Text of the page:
Editor’s Note: Mossy Oak ProStaffer Bucky Hauser lives in Claudville, Virginia. During the early years of his hunting career, he was a multi-state hunter and often hunted 4 days per week or more from October until deer season ended. He hunted on two farms in Virginia and also Canada, taking many fine bucks and enjoying great outdoor adventures. Bucky lived the hunter’s life we all dream of, but after he turned 40, his hunting focus changed drastically.
When my children started being born, I had to spend more time at home and at my business. Before my daughter Taylor was born, I was hunting 4 days a week, and my wife was running the business for us during hunting season. I had been hunting hard for about 3 months. I decided to take one afternoon off, stay on the couch and recover. I had hunted during archery season, muzzleloading season and rifle season. The gun season just had ended, and I was pretty burned out with hunting. The day I decided to take off was the first day of the second archery season. My wife, Kelly, came in and saw me on the couch. She said, “Hey, Bucky, you need to get up and go hunting.” I didn’t really want to go, but she just kept insisting.
I decided to take a lazy approach to hunting that day. I put a stand on my 4-wheeler, drove to the top of a mountain where I never had hunted before and parked about 1/4-mile from where I planned to hunt. I had a 3-1/2-acre clover field planted with BioLogic’s Clover Plus. I felt like deer would be coming out of that field and across the top of the mountain to go to their beds. The farm I was hunting only was 77 acres. Although we only had one food plot, it was broken into three sections in an L-shaped field. There was a connecting road that divided and connected all three fields in this one food plot. The top of the mountain where I was hunting was 700-feet higher than the food plot. There was a bedding area on top of the mountain. This afternoon I decided to hunt close to the bedding area. Once I got into my tree stand and had my harness on, I took all my clothes off and wiped down with scent-free field wipes that I carried in my scent-free Mossy Oak Treestand hunting clothes. Once I got them on, I knew I was scent-free and invisible. I screwed my bow hanger into the tree and leaned out to check the tether on my Hunter Safety harness.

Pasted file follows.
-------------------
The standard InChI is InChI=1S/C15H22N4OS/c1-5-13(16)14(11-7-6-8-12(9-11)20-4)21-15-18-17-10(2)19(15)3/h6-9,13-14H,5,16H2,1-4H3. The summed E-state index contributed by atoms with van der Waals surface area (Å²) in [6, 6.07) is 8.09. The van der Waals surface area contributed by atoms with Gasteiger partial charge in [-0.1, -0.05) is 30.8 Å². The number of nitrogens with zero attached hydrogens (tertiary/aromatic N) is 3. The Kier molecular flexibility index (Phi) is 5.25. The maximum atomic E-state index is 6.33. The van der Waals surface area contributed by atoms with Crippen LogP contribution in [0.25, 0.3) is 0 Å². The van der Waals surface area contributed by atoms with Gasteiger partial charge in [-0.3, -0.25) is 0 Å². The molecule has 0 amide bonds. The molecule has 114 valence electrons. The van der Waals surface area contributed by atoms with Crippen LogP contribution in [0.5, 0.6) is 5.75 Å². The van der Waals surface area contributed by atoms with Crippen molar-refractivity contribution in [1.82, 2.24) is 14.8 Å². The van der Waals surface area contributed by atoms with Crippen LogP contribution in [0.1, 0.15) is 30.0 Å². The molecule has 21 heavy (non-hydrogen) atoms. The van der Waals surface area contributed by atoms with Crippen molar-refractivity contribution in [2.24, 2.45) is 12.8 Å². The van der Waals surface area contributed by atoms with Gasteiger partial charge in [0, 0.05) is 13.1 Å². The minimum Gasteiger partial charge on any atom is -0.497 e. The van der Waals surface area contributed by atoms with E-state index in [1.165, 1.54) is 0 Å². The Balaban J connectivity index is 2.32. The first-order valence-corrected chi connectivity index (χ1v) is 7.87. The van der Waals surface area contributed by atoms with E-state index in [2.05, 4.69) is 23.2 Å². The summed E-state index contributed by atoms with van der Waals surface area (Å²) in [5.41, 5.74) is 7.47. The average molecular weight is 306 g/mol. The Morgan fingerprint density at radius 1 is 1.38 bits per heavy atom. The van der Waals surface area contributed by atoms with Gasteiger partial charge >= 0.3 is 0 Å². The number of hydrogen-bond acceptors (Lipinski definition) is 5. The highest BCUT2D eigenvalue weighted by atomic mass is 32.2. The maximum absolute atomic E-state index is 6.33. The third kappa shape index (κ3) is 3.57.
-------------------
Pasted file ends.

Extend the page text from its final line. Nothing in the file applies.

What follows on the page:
As soon as I sat on my stand and leaned back, I heard a twig snap. I looked over my shoulder and spotted a buck walking along and browsing. The spot I had picked to hang my tree stand was in a small group of oak trees fairly close to the bedding area. I thought deer might want a few acorns to eat on their way to bed-down or before they came-out of their bed. This buck was coming from the food plot and heading back to his bedding area. On TV, when a TV host has a deer moving, he makes a grunt call or some kind of sound to stop the deer. I used to do the same thing. However, I’ve had as many deer run off when I’ve grunted as I’ve had stop. I believe there are certain times of the year that certain deer calls work, and times they don’t work. If you use the wrong call at the wrong time of the year, you’ll spook the deer. Instead of grunting, I lead deer with my bow like I will a duck or a dove with a shotgun. The deer was about 42-yards away and walking calmly.
I was using a BowTech Destroyer that shoots about 309 feet per second, a Gold Tip 55/75 arrow shaft and a Wasp Jak-Hammer broadhead . I aimed just in front of the deer’s shoulder. I watched the arrow in flight, and it hit him right behind the front shoulder. I didn’t hear the deer crash, but I was confident I’d made a good hit. I took my tree stand down, gathered up my stuff and went back to the house. After dark, I returned to the top of the mountain. Our little house dog ran along behind the 4-wheeler and followed me to the top of the mountain. When I found that first little speck of blood, the dog smelled it and went straight to the deer. I didn’t have to do any tracking at all. This 120-inch 8-point buck only went about 125 yards. My wife was right in getting me up and sending me out to hunt.